"He never seemed to get too high or too low."
In an odd chain of events, the Washington Nationals placed righty pitching prospect, Darrell Rasner on waivers following the signing of Matt LeCroy. And, the Yankees were there to jump on the promising young righty immediately. New York able to add even more depth to their pool of pitching prospects while Washington further thinned theirs.
Considering their glut of older fringe, big league players on their 40-man roster, it is difficult to understand why the Nationals would let go a legitimate young pitching prospect like Rasner. Granted, this former 2nd round pick doesn't profile as a front of the rotation starter in the big leagues, but he does offer the potential to be a back end starter that can eat innings, throw strikes, and give consistent outings with each of his appearances.
Since he was selected in the 2nd round of the 2002 draft out of the University of Nevada, he has never overpowered anyone but he's always thrown strikes and been a model of consistency. In fact, he even did a solid job during his callup with Washington in 2005. In five appearances, Darrell compiled a 3.68 ERA, but did not give up any earned runs after his first big league appearance September 6th. However, despite his strong relief appearances, the 25-year old went nearly four weeks without pitching in a game at one point.
Some close to the situation felt that the Nationals, despite Rasner's strong 2005 campaign with Harrisburg and Washington, were somewhat disappointed in the development of the 25-year old's velocity. While they expected him to sit more consistently in the 90-93 MPH range, Darrell was more often in the 86-91 MPH range last season. But, perhaps Washington should have looked beyond the numbers on the radar gun and saw that the right-hander had found a comfort zone.
"The thing I hear more often than not from pitching coaches is that it’s not really about what pitches a guy throws, but what his demeanor is on the mound and how he deals with failure as well as success," Harrisburg broadcaster, Terry Byrom explained in a recent interview. "Darrell is the type of guy that every fifth day he is ready to go. And it didn’t matter if he’d gone through a couple of bad outings or great outings. He was always ready. He never seemed to get too high or too low, either during a game or between starts. He definitely has good stuff too. His fastball hit in the lower 90's and he has a curveball that he can throw for a strike at any time. With any player at this level, or any level, it’s all about consistency."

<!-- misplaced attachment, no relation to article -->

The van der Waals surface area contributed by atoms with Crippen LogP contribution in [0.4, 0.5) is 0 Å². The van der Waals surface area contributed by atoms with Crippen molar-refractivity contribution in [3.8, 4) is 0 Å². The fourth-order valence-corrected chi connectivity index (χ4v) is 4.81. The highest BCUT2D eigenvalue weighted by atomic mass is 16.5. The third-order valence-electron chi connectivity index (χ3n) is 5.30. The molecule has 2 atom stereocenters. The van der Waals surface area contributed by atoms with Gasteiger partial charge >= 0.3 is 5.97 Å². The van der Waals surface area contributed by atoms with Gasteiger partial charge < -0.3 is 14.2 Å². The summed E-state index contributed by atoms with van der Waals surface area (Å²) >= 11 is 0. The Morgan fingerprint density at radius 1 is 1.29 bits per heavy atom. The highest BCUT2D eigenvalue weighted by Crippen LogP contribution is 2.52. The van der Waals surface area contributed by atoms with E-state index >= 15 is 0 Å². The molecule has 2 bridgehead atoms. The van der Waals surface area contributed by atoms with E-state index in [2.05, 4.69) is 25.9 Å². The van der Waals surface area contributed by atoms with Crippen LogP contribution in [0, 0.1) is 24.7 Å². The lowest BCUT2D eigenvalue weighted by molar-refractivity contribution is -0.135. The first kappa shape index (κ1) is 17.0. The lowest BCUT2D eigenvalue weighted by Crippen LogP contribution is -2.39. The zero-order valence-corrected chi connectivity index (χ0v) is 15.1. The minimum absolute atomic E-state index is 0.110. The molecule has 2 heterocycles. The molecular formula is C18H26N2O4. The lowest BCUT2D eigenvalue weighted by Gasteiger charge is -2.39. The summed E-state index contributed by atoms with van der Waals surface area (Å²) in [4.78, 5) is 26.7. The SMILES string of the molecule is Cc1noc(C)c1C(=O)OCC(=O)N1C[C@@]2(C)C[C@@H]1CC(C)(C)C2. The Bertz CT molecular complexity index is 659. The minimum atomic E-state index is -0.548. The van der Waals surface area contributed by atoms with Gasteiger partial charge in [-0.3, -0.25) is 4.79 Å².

So, what did the Yankees gain by picking up Darrell Rasner? And, what did the Nationals lose? While the Nationals seemed disappointed that Rasner did not turn out to be a hard thrower with knockout stuff, most scouts agree that he is one of a rare breed that simply knows how to pitch. He knows how to pitch without the best stuff and without the deepest of repertoires. With that in mind, he profiles as a back end of the rotation starter or a strong middle reliever with his heavy sinker and good control.
In 2005, Rasner went 6-7 with a solid 3.59 ERA in 150.1 innings of work and proved to be a consistent workhorse for the Harrisburg Senators all season long. But, he had little opportunity to prove his worth at the big league level with his previously mentioned lack of appearances. And, make no mistake, it definitely bothered him. On the other hand, it would be logical to believe that he's going to have a hard time finding big league work wearing the pinstripes as well.
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